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US Ambassador Assesses Liberia's Economic and Political Situation - 2003-01-02

The United States ambassador to Liberia says there is a compelling need to end the ongoing rebel war in the north of the country. Ambassador John Blaney, in a news conference Thursday also reacted to criticism by Liberian President Charles Taylor that the United States is working against the interests of his government.

The US Ambassador’s press conference addressed a wide-range of issues: the ongoing rebellion in northwestern Liberia – the country’s ailing economy – the state of Liberia/US relations and this year’s general & presidential elections.

He says the international community, including the United States, is determined to help end Liberia’s problems.

Commenting on efforts to end the rebel war in the north, Ambassador Blaney says the United States is pleased with the level of engagement started by the ICGL - the International Contact Group on Liberia.

The United States is a member of the group, along with France, the United Kingdom, the European Union and the regional body, ECOWAS.

Ambassador Blaney says the International Contact Group represents the best opportunity for peace and reconciliation in Liberia.

The US envoy warns that there can be no military solution to Liberia’s problems.

He says, “Indeed, the Government of Liberia, opposition parties both here and abroad, other governments concerned, including Guinea, and other social and religious groups in Liberia also need to work and cooperate with the ICG if peace is to be attained. What will be unacceptable, in the view of the United States, will be any attempt to shift the focus of negotiations to another venue. Perpetually switching the location and composition of peace talks is one of the oldest tactics and tricks in the world for ensuring the failure of peace negotiations. In fact, the United States will regard any party that attempts to walk away from the ICG as essentially an opponent of peace; and should be condemned as anti-peace”.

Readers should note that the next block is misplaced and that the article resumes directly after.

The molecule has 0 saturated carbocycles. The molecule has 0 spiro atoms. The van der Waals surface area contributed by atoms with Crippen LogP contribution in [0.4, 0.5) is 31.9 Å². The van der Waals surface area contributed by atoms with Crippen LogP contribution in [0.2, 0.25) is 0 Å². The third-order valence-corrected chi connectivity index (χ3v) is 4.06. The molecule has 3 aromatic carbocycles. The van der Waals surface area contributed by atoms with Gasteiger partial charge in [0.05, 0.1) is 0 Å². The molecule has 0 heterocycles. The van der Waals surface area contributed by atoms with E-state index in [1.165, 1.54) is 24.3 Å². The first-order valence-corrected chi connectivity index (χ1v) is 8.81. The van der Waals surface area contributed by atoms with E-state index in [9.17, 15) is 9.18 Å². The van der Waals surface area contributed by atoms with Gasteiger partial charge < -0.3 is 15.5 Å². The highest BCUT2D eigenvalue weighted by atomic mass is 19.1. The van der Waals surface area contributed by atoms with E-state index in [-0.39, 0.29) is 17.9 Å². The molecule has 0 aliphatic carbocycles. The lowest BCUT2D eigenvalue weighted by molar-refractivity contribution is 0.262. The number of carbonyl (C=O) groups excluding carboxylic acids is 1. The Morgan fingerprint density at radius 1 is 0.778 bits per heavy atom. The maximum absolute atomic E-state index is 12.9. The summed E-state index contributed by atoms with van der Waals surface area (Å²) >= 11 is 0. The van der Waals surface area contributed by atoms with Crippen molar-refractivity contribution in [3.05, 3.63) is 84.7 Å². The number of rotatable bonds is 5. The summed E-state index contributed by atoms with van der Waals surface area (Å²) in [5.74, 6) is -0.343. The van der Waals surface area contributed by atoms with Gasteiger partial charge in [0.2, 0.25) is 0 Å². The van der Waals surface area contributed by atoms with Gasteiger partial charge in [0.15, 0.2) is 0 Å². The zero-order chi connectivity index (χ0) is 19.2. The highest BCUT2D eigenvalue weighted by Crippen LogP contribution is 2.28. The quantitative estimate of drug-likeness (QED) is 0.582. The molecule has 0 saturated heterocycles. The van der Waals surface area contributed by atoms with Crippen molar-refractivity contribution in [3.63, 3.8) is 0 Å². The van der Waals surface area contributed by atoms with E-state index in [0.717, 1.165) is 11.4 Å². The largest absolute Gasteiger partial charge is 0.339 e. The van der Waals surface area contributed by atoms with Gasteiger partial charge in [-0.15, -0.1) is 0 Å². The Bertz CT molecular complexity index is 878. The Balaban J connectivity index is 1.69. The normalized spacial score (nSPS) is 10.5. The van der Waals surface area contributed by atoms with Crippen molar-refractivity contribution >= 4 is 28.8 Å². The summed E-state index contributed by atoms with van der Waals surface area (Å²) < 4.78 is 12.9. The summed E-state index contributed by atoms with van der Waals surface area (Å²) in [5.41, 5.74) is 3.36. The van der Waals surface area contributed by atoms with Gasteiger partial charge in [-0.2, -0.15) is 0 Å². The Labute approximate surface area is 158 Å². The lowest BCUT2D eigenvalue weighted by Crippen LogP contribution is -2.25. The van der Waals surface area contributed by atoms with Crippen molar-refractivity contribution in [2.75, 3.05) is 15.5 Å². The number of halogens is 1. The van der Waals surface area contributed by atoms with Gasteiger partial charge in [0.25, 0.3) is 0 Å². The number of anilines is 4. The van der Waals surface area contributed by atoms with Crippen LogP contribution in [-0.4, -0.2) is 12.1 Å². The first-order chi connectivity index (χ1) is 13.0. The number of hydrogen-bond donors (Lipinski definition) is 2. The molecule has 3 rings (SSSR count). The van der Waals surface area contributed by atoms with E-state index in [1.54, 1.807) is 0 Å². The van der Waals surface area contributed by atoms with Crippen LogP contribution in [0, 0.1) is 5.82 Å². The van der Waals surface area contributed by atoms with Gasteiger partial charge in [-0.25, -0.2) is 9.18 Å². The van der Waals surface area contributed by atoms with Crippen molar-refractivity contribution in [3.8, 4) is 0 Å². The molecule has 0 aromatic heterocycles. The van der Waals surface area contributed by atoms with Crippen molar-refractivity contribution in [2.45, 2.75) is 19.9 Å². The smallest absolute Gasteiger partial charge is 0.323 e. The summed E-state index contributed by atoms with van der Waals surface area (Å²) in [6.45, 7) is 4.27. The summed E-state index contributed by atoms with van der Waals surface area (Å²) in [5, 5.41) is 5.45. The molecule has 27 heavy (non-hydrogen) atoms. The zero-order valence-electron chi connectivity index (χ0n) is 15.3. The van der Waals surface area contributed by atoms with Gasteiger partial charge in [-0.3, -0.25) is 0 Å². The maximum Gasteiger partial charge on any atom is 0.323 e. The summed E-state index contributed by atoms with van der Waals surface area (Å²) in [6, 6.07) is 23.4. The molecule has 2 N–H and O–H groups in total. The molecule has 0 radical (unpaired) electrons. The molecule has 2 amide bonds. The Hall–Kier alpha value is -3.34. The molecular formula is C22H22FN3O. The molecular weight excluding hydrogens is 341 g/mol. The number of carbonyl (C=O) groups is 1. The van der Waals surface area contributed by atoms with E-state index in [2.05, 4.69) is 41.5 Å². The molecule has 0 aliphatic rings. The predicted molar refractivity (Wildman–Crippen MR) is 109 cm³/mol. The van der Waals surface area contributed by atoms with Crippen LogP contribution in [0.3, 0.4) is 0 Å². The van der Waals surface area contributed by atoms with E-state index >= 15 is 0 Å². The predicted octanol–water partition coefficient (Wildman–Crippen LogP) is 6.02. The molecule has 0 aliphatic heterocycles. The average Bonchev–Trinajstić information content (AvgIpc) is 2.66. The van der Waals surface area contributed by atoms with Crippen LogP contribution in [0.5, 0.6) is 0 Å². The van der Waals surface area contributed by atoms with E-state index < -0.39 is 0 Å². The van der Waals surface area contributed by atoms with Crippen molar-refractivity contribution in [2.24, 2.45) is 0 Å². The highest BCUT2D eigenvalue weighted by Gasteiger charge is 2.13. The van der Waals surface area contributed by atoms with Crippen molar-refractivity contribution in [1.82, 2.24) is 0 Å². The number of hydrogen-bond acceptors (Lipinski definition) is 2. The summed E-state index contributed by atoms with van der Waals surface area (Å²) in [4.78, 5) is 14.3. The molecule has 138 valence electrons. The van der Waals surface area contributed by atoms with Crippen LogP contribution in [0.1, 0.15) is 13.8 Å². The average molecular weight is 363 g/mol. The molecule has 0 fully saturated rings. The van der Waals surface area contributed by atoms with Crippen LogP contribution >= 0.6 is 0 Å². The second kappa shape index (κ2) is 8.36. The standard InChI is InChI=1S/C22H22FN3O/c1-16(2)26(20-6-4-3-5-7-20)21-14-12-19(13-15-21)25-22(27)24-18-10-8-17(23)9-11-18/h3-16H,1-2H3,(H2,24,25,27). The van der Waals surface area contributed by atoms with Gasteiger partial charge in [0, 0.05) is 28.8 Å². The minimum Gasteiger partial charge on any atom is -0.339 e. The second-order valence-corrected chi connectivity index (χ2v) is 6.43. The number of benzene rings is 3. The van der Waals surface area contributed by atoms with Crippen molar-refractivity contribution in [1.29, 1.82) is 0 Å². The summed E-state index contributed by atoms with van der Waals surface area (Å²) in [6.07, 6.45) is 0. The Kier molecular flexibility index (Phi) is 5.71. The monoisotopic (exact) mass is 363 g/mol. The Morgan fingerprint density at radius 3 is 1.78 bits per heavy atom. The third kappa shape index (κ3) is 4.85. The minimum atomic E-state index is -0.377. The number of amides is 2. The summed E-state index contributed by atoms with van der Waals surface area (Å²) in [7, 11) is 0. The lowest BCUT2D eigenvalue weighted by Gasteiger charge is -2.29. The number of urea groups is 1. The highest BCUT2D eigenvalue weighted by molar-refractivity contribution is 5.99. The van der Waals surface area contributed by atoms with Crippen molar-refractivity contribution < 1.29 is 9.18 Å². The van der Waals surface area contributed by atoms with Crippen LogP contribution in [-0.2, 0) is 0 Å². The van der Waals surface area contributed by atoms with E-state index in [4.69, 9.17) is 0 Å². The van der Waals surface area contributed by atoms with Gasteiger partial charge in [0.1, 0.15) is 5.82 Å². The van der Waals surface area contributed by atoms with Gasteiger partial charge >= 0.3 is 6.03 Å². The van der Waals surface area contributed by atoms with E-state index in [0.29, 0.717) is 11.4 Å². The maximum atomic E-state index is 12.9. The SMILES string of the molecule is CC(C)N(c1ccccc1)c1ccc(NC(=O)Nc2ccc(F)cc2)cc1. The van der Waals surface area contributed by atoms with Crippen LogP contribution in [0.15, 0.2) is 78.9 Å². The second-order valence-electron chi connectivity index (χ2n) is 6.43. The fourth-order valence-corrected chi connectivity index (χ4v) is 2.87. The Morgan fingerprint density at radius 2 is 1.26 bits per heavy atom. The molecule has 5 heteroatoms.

Ambassador Blaney criticizes the Taylor administration’s economic policies, describing them – highly inadequate and not transparent.

He, however, says the country’s economic situation is not hopeless. The US envoy wants the Taylor government to take strong reform measures -- such as those recommended by the World Bank, International Monetary Fund, the European Union and the United States.

The ambassador says, “The government should not attempt to search for scapegoats such as the UN’s quite limited sanctions regime or foreign governments in order to explain why the electric power is not on, or why other services in health, education, transportation and elsewhere have not been provided. Government should instead, look honestly into a mirror, and accept primary responsibility”.

Ambassador Blaney also commented on Liberia’s general and presidential elections, due to take place in October this year.

He says preparations for the elections are inadequate and that necessary conditions do not exit to conduct free, fair and credible elections. He says, “Harassment of opposition party representatives and opposition party activities as well as the prospect of severely limiting candidates who may run for the presidency are just some of the other worrisome developments. Let me say plainly that the United States wants to see a free and fair election and will not support nor recognize the result of any fraudulent one”.

Ambassador Blaney says the United States will continue to help Liberians despite criticism of U-S policies toward Liberia by President Taylor and his officials.

Responding to a call by President Taylor for his ruling party members to demonstrate against the US, Ambassador says he’s saddened at the prospect of seeing Liberians demonstrating against America.